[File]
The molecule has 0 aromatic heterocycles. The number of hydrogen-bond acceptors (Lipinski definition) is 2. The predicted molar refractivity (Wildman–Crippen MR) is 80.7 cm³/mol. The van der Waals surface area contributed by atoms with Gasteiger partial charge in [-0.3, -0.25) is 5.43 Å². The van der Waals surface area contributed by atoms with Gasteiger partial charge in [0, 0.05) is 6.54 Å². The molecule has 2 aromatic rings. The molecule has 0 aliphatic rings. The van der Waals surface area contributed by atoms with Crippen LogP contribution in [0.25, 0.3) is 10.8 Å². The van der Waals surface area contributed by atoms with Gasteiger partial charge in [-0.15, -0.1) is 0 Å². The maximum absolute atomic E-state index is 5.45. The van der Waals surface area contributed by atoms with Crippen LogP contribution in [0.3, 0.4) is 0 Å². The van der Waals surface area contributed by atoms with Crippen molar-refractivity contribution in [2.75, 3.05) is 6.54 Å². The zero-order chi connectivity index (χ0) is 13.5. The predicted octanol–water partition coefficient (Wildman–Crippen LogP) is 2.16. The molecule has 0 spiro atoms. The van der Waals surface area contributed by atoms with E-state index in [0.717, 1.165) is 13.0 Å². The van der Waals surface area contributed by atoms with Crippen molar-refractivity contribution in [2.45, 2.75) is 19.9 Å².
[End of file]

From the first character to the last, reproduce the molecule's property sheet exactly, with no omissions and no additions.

The molecule has 0 aromatic heterocycles. The number of hydrogen-bond acceptors (Lipinski definition) is 2. The predicted molar refractivity (Wildman–Crippen MR) is 80.7 cm³/mol. The van der Waals surface area contributed by atoms with Gasteiger partial charge in [-0.3, -0.25) is 5.43 Å². The van der Waals surface area contributed by atoms with Gasteiger partial charge in [0, 0.05) is 6.54 Å². The molecule has 2 aromatic rings. The molecule has 0 aliphatic rings. The van der Waals surface area contributed by atoms with Crippen LogP contribution in [0.25, 0.3) is 10.8 Å². The van der Waals surface area contributed by atoms with Gasteiger partial charge in [-0.15, -0.1) is 0 Å². The maximum absolute atomic E-state index is 5.45. The van der Waals surface area contributed by atoms with Crippen LogP contribution in [0.3, 0.4) is 0 Å². The van der Waals surface area contributed by atoms with Crippen molar-refractivity contribution in [2.75, 3.05) is 6.54 Å². The zero-order chi connectivity index (χ0) is 13.5. The predicted octanol–water partition coefficient (Wildman–Crippen LogP) is 2.16. The molecule has 0 spiro atoms. The van der Waals surface area contributed by atoms with E-state index in [0.717, 1.165) is 13.0 Å². The van der Waals surface area contributed by atoms with Crippen molar-refractivity contribution in [2.45, 2.75) is 19.9 Å².